Level 10 tackles Jay Paul SF Tower
Source: San Francisco Business Times
When all’s said and done, the 55-story skyscraper at 181 Fremont will (briefly) be the second-tallest tower in San Francisco.
It’s not easy making such a tall building.
At 800 feet, the 181 Fremont will clock in just 53 feet shy of the Transamerica Pyramid, and both will be eclipsed by the Salesforce Tower when that reaches completion. The $500 million highrise will feature 36 floors and 404,000 square feet of office space, while the top 17 floors will be home to 67 luxury condos, all developed by the Jay Paul Co.
Constructing any skyscraper of that scale is difficult, but Level 10 Construction has had some extra complications.
“It’s an incredibly difficult site because of the constraints with the property lines, the Transbay construction, and only having access to Fremont street, which is one of the busiest streets in San Francisco,” said Steve DeWees, Level 10 Construction’s project executive.
With the Transbay Terminal on one side, the building at 199 Howard on another, and a pedestrian walkway on a third side, the builders only have direct access to 181 Fremont from the busy street side, which has necessitated some creative traffic problem solving. After extensive talks with the city, Level 10 Construction was allowed to lease (at a cost of several hundred thousand dollars) the parking lane on the opposite side of the street and turn it into a drive lane. This allowed them to close off the lane closest to their site for delivery trucks without severely constricting traffic. Another challenge is the caissons.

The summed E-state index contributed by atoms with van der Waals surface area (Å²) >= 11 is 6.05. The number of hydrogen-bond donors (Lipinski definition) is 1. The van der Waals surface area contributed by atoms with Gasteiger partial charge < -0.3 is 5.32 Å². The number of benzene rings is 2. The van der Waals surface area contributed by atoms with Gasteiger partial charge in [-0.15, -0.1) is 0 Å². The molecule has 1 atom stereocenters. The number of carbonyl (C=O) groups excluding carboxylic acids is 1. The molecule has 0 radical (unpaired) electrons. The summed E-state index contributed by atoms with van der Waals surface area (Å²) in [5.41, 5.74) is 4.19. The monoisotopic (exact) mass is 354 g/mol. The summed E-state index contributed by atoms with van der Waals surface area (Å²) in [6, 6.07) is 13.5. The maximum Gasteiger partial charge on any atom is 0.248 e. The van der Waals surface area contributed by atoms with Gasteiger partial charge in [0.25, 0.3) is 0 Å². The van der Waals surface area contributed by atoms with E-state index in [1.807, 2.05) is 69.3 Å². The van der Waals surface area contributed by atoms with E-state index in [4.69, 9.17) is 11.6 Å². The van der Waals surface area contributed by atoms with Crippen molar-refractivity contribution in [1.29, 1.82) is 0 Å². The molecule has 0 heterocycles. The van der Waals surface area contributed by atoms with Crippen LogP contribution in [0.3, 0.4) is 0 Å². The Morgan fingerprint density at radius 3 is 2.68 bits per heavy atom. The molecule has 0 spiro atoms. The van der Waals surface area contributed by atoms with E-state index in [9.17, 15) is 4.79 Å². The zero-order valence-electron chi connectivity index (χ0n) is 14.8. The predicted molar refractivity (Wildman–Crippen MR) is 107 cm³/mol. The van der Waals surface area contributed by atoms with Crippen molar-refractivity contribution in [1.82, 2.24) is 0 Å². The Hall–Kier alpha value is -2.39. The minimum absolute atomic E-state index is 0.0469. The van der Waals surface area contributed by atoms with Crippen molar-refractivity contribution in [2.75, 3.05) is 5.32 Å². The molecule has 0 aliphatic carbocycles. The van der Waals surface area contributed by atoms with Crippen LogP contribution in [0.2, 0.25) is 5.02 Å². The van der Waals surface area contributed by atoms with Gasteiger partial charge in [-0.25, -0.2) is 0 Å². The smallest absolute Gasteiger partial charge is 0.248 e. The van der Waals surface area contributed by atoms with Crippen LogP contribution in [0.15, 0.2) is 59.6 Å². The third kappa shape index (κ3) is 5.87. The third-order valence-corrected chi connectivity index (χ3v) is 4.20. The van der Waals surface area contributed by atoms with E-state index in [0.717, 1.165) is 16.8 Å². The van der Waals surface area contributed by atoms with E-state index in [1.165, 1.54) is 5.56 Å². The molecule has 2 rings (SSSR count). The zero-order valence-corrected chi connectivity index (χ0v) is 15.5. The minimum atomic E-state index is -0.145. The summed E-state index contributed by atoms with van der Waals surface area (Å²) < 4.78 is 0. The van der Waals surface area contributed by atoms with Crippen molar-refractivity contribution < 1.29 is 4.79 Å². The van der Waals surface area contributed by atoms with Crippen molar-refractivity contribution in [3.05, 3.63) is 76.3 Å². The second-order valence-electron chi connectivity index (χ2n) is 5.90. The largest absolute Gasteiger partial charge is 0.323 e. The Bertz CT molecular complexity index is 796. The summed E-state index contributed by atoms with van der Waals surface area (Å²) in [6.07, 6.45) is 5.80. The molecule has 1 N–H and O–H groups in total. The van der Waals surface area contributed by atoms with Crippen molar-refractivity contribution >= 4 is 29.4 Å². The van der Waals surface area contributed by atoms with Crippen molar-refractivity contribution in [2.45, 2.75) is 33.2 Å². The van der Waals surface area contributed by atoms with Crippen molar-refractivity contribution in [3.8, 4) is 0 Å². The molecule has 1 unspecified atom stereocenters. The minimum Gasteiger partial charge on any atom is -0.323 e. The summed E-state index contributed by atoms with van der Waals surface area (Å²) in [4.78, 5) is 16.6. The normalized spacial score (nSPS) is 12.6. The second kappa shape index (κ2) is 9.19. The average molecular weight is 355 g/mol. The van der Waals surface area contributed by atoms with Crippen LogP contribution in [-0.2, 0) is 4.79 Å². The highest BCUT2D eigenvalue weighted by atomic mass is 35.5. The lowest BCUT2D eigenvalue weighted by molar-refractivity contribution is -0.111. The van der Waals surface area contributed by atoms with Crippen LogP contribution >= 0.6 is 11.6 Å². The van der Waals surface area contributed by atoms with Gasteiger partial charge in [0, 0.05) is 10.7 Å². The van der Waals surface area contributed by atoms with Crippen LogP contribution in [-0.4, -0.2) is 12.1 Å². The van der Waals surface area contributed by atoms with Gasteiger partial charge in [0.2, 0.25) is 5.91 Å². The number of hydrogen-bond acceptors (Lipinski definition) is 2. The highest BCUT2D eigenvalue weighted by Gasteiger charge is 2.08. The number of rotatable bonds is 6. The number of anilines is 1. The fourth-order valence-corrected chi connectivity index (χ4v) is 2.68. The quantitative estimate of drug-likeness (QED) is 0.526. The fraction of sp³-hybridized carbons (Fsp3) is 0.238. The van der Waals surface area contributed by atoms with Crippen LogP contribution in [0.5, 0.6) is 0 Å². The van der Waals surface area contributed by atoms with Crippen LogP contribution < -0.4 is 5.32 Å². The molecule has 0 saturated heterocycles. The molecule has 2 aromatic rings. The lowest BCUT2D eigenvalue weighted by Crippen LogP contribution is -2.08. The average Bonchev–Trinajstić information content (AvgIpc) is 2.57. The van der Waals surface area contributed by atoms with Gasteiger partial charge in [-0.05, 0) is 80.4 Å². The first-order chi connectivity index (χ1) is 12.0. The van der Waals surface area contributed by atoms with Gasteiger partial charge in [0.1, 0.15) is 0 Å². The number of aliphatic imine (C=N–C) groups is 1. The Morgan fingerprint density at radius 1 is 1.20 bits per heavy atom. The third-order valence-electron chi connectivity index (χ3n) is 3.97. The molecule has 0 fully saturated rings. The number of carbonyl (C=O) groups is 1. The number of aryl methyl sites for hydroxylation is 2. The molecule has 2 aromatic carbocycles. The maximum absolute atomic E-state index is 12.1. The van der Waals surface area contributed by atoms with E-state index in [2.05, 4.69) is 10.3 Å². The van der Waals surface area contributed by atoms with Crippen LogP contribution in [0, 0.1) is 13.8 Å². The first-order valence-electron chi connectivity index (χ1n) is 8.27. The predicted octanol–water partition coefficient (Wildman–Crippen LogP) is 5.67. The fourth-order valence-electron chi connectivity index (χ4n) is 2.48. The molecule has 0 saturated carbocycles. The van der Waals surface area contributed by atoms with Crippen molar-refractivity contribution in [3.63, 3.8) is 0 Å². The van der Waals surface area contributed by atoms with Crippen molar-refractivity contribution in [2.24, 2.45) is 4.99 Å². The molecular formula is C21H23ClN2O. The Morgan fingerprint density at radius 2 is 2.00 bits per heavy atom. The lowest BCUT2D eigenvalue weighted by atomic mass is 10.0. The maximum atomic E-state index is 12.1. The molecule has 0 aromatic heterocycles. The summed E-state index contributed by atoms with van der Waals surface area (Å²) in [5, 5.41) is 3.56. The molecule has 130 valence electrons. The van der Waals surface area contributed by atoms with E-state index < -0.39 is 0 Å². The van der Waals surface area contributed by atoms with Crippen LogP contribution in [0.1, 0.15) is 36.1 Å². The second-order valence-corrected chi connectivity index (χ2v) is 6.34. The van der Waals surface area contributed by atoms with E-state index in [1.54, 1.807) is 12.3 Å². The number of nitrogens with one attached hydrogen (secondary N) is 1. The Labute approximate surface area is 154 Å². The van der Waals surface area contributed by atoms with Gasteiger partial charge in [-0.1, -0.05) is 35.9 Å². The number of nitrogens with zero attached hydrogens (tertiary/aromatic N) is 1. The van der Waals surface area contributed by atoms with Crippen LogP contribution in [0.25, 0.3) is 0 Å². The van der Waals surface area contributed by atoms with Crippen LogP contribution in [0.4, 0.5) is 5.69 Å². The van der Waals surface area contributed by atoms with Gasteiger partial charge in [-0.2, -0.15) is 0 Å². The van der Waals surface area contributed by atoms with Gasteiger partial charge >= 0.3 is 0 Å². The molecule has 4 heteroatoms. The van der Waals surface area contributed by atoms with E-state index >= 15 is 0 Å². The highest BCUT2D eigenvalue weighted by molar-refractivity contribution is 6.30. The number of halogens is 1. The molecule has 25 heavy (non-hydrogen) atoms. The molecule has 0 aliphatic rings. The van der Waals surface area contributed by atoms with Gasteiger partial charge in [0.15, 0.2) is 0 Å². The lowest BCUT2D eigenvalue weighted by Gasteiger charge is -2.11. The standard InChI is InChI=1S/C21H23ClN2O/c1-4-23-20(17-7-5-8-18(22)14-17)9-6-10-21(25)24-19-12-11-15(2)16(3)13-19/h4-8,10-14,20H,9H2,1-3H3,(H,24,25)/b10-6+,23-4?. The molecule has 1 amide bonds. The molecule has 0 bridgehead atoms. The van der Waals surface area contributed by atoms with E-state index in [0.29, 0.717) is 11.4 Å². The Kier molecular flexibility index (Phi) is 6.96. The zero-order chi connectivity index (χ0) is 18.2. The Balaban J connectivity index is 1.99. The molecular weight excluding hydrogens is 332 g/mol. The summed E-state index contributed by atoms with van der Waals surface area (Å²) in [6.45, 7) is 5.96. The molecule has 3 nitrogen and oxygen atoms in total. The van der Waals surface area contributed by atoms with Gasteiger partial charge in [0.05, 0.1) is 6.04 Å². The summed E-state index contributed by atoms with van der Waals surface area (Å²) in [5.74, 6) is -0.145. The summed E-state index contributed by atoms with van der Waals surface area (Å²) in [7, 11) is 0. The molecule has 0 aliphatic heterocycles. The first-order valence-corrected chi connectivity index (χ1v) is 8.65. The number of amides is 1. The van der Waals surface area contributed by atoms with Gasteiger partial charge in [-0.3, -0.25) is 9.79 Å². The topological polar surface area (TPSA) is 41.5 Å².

The structure, designed by Heller Manus Architects, will have the deepest caissons — part of the foundation of buildings and bridges — of any building in the city.
“We went on average about 260 feet from the bottom of the caissons to street level,” DeWees said. “As far as anyone can tell, those are the deepest ones in the city with the exception of those that were done for the Bay Bridge.”
The building will also have an “exoskeleton”; external bracing for the first 19 floors of the building, which will make the building more resilient to earthquakes.
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